The next year he recorded that two buildings were under construction on the fine piece of land at the southwest corner of University Avenue and Prince Street, diagonally opposite the campus, which splendid site for the women’s buildings had been deeded to the university by Mrs. Aristine Pixley Munn, mother of Dr. John P. Munn of the board of trustees of the university. One of the two buildings was the Anthony Memorial Hall. The other building was Catharine Strong Hall, a gift from Henry A. Strong, of Rochester, to be a memorial to his mother, Catharine Hopkins Strong. Both of the buildings, which were connected by a cloister, were completed in 1914, being constructed of blue limestone and after an attractive type of Academic-Gothic architecture—and the Cathanne Strong Hall of fireproof construction. Mr. Strong’s gift was made in the form of a subscription of $100,000 toward the million-dollar fund, being the amount which it had been agreed might be used for buildings and equipment. He was a son of Alvah Strong who had been prominent among the founders of the university.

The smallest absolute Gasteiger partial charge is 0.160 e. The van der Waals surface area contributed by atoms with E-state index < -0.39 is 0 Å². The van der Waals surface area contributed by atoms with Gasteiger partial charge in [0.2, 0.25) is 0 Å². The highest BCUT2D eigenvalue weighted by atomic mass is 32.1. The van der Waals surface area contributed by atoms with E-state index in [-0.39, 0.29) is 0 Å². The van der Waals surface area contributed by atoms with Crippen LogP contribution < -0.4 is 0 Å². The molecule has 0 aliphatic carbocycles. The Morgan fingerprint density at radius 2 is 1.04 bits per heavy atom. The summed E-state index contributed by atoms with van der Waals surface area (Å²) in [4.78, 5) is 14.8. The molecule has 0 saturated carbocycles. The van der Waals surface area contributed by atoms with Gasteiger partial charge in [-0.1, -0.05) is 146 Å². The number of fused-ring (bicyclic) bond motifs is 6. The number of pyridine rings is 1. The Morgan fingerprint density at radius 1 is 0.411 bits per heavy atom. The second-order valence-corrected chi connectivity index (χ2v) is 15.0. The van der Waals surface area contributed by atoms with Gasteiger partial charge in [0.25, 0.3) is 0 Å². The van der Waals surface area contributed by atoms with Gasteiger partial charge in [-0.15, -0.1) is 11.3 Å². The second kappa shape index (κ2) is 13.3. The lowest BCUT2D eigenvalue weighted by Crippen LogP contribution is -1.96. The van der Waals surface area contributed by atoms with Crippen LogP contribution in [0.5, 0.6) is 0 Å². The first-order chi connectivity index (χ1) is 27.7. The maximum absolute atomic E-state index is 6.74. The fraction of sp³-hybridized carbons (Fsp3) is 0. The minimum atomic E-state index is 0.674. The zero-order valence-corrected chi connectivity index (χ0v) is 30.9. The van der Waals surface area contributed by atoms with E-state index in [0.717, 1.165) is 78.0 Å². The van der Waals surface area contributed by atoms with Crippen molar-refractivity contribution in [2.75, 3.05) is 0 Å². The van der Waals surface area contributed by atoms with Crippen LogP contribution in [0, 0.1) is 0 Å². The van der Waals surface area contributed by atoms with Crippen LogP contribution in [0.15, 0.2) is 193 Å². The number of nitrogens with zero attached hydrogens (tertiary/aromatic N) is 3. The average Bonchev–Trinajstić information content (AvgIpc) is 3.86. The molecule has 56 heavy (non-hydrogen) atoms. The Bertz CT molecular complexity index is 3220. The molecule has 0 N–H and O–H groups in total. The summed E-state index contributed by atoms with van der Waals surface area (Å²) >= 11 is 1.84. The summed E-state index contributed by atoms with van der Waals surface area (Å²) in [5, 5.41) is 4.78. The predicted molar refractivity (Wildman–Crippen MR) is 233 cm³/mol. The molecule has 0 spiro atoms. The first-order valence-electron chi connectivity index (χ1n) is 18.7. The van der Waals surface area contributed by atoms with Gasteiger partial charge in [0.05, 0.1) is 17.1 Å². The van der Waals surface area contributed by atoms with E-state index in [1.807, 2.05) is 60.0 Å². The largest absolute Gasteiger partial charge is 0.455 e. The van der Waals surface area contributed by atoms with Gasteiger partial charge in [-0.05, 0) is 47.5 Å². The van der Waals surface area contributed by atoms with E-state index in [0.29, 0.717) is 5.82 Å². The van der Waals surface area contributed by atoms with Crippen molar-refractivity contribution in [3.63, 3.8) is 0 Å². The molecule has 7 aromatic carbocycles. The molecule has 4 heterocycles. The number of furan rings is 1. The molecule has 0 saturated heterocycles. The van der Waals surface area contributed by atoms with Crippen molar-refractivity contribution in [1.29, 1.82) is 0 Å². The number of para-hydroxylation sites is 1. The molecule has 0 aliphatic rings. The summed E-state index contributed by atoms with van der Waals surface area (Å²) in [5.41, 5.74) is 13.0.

One of the announcements for the autumn of 1914 was that the completion of Catharine Strong Hall and Anthony Memorial Hall had made possible the new arrangements for separate instruction of men and women in all excepting advanced elective subjects. The classes for women would be taught in Catharine Strong Hall, with the exception of classes in laboratory science which were scheduled for separate instruction in the several scientific laboratories. The classes for men would be taught in Anderson Hall and the several laboratories. Anthony Hall provided for the women students a thoroughly modern gymnasium equipment, cafeteria lunchroom facilities, and a suite of four rooms for social purposes. The popularity of these new facilities, and of the policy of co-ordinate instruction, it was added, appeared in an increased registration of women for the freshman class; and it might possibly have had something to do with a larger registration of men also.